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Subtraction of step functions

  1. Apr 7, 2015 #1
    Hi. Here is one example from my book.
    Calculate Fourier transform of signal:

    p1.png

    Here is solution:
    We can write x(n) as:

    p2.png ,

    where x1(n) is u(n+N)-u(n-N-1). We can write:

    p3.png

    (we used that cos(n)=(1/2)*(exp(j*n)+exp(-j*n)).
    Using properties of Fourier transform of discrete signal:

    p4.png ,
    Fourier transform of our signal will be:

    p5.png

    We will find Fourier transform of x1(n):

    p7.png


    How they calculated that u(n+N)-u(n-N-1) equals 1 for -N<=n<=N and 0 for other values of N?
     
  2. jcsd
  3. Apr 8, 2015 #2
    Try setting up a number line with -N and N + 1 on it, and then mark the intervals on that number line where u(n + N) and u(n - N - 1) are either 0 or 1.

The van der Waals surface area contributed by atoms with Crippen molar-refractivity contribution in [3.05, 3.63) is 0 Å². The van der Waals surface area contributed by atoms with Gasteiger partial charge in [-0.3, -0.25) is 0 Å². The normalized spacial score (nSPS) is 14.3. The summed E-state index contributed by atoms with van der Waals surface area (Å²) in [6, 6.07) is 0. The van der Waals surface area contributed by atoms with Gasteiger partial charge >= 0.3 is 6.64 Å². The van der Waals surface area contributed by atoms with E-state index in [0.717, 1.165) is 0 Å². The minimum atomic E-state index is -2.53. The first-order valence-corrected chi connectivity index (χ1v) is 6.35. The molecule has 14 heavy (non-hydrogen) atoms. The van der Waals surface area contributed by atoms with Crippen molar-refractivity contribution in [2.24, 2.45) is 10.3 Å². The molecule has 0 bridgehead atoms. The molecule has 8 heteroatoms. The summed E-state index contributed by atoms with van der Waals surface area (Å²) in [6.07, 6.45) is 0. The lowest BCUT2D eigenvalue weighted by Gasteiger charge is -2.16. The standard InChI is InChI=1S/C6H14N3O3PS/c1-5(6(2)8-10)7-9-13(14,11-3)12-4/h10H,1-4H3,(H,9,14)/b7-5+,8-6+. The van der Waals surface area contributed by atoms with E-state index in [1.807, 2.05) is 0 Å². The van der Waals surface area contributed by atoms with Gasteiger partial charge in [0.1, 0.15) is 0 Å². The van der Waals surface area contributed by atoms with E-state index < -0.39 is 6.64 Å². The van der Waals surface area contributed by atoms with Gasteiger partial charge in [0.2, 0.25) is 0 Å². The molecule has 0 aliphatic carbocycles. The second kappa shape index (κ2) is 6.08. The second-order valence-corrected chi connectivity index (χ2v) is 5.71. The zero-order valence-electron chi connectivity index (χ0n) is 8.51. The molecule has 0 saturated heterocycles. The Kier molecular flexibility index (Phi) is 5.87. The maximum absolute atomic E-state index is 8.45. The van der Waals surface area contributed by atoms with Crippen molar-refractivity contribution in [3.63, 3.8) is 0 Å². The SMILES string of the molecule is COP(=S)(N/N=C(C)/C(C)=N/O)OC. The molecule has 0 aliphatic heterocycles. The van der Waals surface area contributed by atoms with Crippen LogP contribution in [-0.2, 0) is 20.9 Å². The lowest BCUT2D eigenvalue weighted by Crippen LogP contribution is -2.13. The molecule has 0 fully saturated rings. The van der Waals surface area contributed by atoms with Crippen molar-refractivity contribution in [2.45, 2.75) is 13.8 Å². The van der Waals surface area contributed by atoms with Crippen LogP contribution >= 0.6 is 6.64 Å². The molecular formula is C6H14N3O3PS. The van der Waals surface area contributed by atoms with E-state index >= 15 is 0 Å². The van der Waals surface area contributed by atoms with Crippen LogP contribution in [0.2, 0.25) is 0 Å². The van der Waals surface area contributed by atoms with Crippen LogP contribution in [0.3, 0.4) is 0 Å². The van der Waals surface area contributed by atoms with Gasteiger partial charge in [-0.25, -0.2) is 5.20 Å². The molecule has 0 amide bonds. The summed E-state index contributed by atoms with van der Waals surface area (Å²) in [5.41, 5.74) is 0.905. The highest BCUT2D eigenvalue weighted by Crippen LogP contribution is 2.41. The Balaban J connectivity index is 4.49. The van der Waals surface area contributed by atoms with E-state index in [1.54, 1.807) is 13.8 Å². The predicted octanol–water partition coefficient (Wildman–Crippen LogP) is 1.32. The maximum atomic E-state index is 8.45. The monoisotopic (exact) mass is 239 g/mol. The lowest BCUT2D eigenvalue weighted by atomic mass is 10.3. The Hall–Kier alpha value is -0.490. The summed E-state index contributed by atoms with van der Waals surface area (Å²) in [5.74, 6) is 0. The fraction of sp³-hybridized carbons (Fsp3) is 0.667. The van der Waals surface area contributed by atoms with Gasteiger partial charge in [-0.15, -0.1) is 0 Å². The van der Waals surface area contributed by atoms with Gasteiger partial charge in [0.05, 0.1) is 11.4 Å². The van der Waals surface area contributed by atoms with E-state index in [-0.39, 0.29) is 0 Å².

You should be able to use that to say something about where u(n + N) - u(n - N - 1) is then 0 or 1.
     
  4. Apr 8, 2015 #3
    Here is how I tried to solve this algebraically.
    We have function u(n+N)-u(n-(N+1)). Let's say N is some positive number, for example N=1.
    1. When n is less then -N, for example n=-2, we have u(n+N)-u(n-(N+1))=0-0=0.
    2. When -N<n<N+1 , for example n=-0.5, we have u(n+N)-u(n-(N+1))=1-0=1.
    3. When n>N+1, for example n=3, we have u(n+N)-u(n-(N+1))=1-1=0.
    So our function equals 1 for n between -N and N+1 but solution from my book doesn't agree with it?
     
  5. Apr 8, 2015 #4
    Take care to consider the endpoints of your intervals. What happened to -N?

    Also, n and N are integers.

    What happened to N + 1?
     
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